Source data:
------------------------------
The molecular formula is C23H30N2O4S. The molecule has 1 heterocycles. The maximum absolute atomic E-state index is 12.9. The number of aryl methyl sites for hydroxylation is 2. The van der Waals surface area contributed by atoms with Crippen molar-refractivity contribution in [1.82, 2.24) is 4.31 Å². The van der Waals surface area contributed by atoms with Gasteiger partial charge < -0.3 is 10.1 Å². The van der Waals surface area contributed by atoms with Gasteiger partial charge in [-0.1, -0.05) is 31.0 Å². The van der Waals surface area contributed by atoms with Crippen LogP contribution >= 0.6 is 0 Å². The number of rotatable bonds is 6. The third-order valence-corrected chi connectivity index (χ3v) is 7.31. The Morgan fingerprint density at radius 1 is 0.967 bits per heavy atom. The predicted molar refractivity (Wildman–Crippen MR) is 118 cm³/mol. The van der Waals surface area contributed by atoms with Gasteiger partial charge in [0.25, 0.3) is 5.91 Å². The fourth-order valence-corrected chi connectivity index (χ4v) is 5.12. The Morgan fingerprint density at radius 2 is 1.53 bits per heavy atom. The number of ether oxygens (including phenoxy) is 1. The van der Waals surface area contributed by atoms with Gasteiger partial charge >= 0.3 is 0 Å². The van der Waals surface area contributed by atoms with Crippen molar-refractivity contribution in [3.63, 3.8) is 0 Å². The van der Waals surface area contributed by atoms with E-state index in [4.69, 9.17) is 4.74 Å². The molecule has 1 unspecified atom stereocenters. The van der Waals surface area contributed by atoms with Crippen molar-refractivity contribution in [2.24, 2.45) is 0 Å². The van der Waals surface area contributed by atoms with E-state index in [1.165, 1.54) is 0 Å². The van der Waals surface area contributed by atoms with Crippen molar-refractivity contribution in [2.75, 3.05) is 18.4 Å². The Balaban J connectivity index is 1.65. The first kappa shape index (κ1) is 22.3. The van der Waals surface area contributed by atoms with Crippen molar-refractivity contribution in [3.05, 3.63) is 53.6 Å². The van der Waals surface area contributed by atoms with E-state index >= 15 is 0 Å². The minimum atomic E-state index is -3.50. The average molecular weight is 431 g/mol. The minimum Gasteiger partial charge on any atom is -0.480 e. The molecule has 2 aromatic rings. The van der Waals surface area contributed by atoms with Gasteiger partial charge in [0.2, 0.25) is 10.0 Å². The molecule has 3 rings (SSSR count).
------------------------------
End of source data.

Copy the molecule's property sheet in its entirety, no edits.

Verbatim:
The molecular formula is C23H30N2O4S. The molecule has 1 heterocycles. The maximum absolute atomic E-state index is 12.9. The number of aryl methyl sites for hydroxylation is 2. The van der Waals surface area contributed by atoms with Crippen molar-refractivity contribution in [1.82, 2.24) is 4.31 Å². The van der Waals surface area contributed by atoms with Gasteiger partial charge < -0.3 is 10.1 Å². The van der Waals surface area contributed by atoms with Gasteiger partial charge in [-0.1, -0.05) is 31.0 Å². The van der Waals surface area contributed by atoms with Crippen LogP contribution >= 0.6 is 0 Å². The number of rotatable bonds is 6. The third-order valence-corrected chi connectivity index (χ3v) is 7.31. The Morgan fingerprint density at radius 1 is 0.967 bits per heavy atom. The predicted molar refractivity (Wildman–Crippen MR) is 118 cm³/mol. The van der Waals surface area contributed by atoms with Gasteiger partial charge in [0.25, 0.3) is 5.91 Å². The fourth-order valence-corrected chi connectivity index (χ4v) is 5.12. The Morgan fingerprint density at radius 2 is 1.53 bits per heavy atom. The number of ether oxygens (including phenoxy) is 1. The van der Waals surface area contributed by atoms with Gasteiger partial charge >= 0.3 is 0 Å². The van der Waals surface area contributed by atoms with Crippen molar-refractivity contribution in [3.63, 3.8) is 0 Å². The van der Waals surface area contributed by atoms with E-state index in [4.69, 9.17) is 4.74 Å². The molecule has 1 unspecified atom stereocenters. The van der Waals surface area contributed by atoms with Crippen molar-refractivity contribution in [2.24, 2.45) is 0 Å². The van der Waals surface area contributed by atoms with E-state index in [1.165, 1.54) is 0 Å². The van der Waals surface area contributed by atoms with Crippen molar-refractivity contribution in [2.75, 3.05) is 18.4 Å². The Balaban J connectivity index is 1.65. The first kappa shape index (κ1) is 22.3. The van der Waals surface area contributed by atoms with Crippen molar-refractivity contribution in [3.05, 3.63) is 53.6 Å². The van der Waals surface area contributed by atoms with E-state index >= 15 is 0 Å². The minimum atomic E-state index is -3.50. The average molecular weight is 431 g/mol. The minimum Gasteiger partial charge on any atom is -0.480 e. The molecule has 2 aromatic rings. The van der Waals surface area contributed by atoms with Gasteiger partial charge in [0.2, 0.25) is 10.0 Å². The molecule has 3 rings (SSSR count).